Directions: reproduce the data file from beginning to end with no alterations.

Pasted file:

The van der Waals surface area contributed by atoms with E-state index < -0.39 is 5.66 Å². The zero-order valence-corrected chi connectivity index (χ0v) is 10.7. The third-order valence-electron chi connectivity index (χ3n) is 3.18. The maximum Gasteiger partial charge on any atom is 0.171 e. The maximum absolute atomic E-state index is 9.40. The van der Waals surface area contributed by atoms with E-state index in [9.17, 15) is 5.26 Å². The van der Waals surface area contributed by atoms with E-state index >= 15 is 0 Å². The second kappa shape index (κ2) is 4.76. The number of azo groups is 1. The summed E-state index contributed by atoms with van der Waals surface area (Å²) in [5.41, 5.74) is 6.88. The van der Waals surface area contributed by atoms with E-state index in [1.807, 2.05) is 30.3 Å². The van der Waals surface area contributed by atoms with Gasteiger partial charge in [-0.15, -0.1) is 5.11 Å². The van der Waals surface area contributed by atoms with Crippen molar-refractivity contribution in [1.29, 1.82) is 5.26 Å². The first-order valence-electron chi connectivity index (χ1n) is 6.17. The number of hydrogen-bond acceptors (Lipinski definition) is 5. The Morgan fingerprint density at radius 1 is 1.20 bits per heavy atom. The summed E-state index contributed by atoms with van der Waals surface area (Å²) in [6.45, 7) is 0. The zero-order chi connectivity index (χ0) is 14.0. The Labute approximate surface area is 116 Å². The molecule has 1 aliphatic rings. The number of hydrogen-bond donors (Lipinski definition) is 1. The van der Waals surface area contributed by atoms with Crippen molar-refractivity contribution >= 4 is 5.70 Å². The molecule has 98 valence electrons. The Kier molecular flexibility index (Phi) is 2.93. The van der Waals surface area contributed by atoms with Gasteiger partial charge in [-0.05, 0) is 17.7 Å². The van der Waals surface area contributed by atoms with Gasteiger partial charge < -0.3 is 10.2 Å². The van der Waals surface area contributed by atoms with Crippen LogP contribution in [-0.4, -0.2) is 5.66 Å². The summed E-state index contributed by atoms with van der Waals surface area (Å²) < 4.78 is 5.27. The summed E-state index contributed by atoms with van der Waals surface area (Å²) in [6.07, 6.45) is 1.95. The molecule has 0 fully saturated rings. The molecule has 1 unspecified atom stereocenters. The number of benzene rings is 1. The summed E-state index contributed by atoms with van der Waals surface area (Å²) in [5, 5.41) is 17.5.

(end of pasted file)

The van der Waals surface area contributed by atoms with E-state index < -0.39 is 5.66 Å². The zero-order valence-corrected chi connectivity index (χ0v) is 10.7. The third-order valence-electron chi connectivity index (χ3n) is 3.18. The maximum Gasteiger partial charge on any atom is 0.171 e. The maximum absolute atomic E-state index is 9.40. The van der Waals surface area contributed by atoms with E-state index in [9.17, 15) is 5.26 Å². The van der Waals surface area contributed by atoms with E-state index >= 15 is 0 Å². The second kappa shape index (κ2) is 4.76. The number of azo groups is 1. The summed E-state index contributed by atoms with van der Waals surface area (Å²) in [5.41, 5.74) is 6.88. The van der Waals surface area contributed by atoms with E-state index in [1.807, 2.05) is 30.3 Å². The van der Waals surface area contributed by atoms with Gasteiger partial charge in [-0.15, -0.1) is 5.11 Å². The van der Waals surface area contributed by atoms with Crippen molar-refractivity contribution in [1.29, 1.82) is 5.26 Å². The first-order valence-electron chi connectivity index (χ1n) is 6.17. The number of hydrogen-bond acceptors (Lipinski definition) is 5. The Morgan fingerprint density at radius 1 is 1.20 bits per heavy atom. The summed E-state index contributed by atoms with van der Waals surface area (Å²) in [6.45, 7) is 0. The zero-order chi connectivity index (χ0) is 14.0. The Labute approximate surface area is 116 Å². The molecule has 1 aliphatic rings. The number of hydrogen-bond donors (Lipinski definition) is 1. The van der Waals surface area contributed by atoms with Crippen molar-refractivity contribution >= 4 is 5.70 Å². The molecule has 98 valence electrons. The Kier molecular flexibility index (Phi) is 2.93. The van der Waals surface area contributed by atoms with Gasteiger partial charge in [-0.05, 0) is 17.7 Å². The van der Waals surface area contributed by atoms with Gasteiger partial charge < -0.3 is 10.2 Å². The van der Waals surface area contributed by atoms with Crippen LogP contribution in [-0.4, -0.2) is 5.66 Å². The summed E-state index contributed by atoms with van der Waals surface area (Å²) < 4.78 is 5.27. The summed E-state index contributed by atoms with van der Waals surface area (Å²) in [6.07, 6.45) is 1.95. The molecule has 0 fully saturated rings. The molecule has 1 unspecified atom stereocenters. The number of benzene rings is 1. The summed E-state index contributed by atoms with van der Waals surface area (Å²) in [5, 5.41) is 17.5.